We’ve said it before: The stock market is not the economy.
Usually, this simply means that fluctuations in the markets may have little to no real bearing on the underlying realities we think of as making up the economy. Or that there are many important structural factors that make the markets’ outlook different from how ordinary citizens view the country’s overall economic health.
But now, those usual bromides risk wildly understating the disconnect. In the time of COVID-19, the stock market couldn’t be more divorced from the United States’ broader economic situation. Although the S&P 500 tumbled sharply in March, as the coronavirus shut down large swaths of the economy, it had made back almost all of its losses by the first week of June — before dipping again and then quickly rebounding yet again.
Even beyond the markets, there has been some data to suggest that the worst fears about the economy in late March and April were too pessimistic. (Take May’s jobs report, for instance, which showed a surprising decline in unemployment even after accounting for a classification problem with laid-off workers.) But the overall state of unemployment is still quite bad by historical standards, which mirrors numerous important economic indicators that are almost uniformly down — to a significant degree — from last summer:
Obviously, not every core indicator has dropped off a cliff in the face of this recession. Inflation, as measured by the sticky-price consumer price index (excluding ever-volatile food and energy expenditures), has dipped some since February — from 2.8 percent year-over-year to 2.1 percent — but remains in a relatively normal range. New building permits (a sign of construction investment and activity) have rebounded from an initial dip and are almost back at last year’s level. And measures of credit risk, such as the TED spread, have stabilized, indicating a low implied risk of commercial-bank defaults.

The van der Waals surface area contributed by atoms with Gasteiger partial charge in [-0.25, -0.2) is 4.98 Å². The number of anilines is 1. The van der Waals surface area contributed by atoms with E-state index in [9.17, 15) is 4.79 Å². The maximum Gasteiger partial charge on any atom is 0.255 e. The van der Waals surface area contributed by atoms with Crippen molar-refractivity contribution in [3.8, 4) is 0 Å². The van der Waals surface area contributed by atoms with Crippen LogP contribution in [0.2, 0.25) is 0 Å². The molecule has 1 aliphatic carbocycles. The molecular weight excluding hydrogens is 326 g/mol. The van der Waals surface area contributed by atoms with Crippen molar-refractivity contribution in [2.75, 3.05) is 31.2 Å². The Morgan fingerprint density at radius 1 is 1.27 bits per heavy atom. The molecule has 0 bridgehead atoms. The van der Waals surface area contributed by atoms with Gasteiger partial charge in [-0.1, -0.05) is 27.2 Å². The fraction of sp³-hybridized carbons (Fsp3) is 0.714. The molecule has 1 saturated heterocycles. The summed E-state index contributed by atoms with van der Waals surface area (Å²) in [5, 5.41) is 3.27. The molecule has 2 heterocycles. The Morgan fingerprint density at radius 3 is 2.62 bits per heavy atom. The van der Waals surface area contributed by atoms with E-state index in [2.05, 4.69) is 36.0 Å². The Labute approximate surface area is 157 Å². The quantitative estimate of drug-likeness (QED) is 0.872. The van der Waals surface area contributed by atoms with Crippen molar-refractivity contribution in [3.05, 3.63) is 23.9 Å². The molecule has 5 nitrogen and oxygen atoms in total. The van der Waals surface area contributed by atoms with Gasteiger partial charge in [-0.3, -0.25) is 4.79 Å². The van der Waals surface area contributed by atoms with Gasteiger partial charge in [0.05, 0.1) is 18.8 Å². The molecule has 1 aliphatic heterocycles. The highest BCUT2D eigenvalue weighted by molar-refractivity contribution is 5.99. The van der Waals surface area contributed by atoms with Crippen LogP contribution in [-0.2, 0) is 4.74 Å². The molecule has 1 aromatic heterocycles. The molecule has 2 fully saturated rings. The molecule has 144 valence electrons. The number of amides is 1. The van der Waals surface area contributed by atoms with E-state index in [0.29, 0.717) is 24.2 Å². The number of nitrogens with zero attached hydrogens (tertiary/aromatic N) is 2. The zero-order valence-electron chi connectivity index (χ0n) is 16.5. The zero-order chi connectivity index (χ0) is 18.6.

But employment rates, oil prices, consumer confidence and many other measures paint a clear recessionary picture. Even corporate earnings — which in theory help dictate the prices of shares on the market — suffered their worst quarter since 2008. (This is what has driven forward-looking price-earnings ratio forecasts for the S&P skyward.)
And yet stock indices continue to rebound much faster than the rest of the economy.
Why? As is usually the case in economics, it’s complicated — and everyone has a pet theory. A few include the idea that investors are betting on a quick “V-shaped” recovery (rather than the longer, slower “swoosh” shape many economists have predicted) and banking on corporate profits eventually rebounding in the medium and long run. (And why not? The Federal Reserve’s actions have made it clear this is a priority.)